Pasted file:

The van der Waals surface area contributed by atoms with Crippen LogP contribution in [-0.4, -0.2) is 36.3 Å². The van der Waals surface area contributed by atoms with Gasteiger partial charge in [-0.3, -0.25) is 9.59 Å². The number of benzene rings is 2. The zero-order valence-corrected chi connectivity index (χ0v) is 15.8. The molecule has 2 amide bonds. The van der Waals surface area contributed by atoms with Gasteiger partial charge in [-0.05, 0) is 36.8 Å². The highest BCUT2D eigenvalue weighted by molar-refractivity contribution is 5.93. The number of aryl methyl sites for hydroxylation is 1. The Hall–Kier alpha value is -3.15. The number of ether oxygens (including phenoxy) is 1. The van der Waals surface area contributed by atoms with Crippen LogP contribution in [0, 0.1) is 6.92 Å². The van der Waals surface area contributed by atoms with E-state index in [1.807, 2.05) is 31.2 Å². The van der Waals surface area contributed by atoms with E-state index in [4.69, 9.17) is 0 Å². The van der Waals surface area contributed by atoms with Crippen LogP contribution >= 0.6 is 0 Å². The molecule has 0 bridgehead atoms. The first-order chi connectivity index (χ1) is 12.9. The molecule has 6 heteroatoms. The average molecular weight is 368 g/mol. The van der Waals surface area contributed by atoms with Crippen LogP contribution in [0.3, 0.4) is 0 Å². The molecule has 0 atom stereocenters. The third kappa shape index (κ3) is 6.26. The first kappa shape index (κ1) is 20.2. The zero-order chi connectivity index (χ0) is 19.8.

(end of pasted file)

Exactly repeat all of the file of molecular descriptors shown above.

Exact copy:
The van der Waals surface area contributed by atoms with Crippen LogP contribution in [-0.4, -0.2) is 36.3 Å². The van der Waals surface area contributed by atoms with Gasteiger partial charge in [-0.3, -0.25) is 9.59 Å². The number of benzene rings is 2. The zero-order valence-corrected chi connectivity index (χ0v) is 15.8. The molecule has 2 amide bonds. The van der Waals surface area contributed by atoms with Gasteiger partial charge in [-0.05, 0) is 36.8 Å². The highest BCUT2D eigenvalue weighted by molar-refractivity contribution is 5.93. The number of aryl methyl sites for hydroxylation is 1. The Hall–Kier alpha value is -3.15. The number of ether oxygens (including phenoxy) is 1. The van der Waals surface area contributed by atoms with Crippen LogP contribution in [0, 0.1) is 6.92 Å². The van der Waals surface area contributed by atoms with E-state index in [1.807, 2.05) is 31.2 Å². The van der Waals surface area contributed by atoms with E-state index in [4.69, 9.17) is 0 Å². The van der Waals surface area contributed by atoms with Crippen LogP contribution >= 0.6 is 0 Å². The molecule has 0 bridgehead atoms. The first-order chi connectivity index (χ1) is 12.9. The molecule has 6 heteroatoms. The average molecular weight is 368 g/mol. The van der Waals surface area contributed by atoms with Crippen LogP contribution in [0.3, 0.4) is 0 Å². The molecule has 0 atom stereocenters. The third kappa shape index (κ3) is 6.26. The first kappa shape index (κ1) is 20.2. The zero-order chi connectivity index (χ0) is 19.8.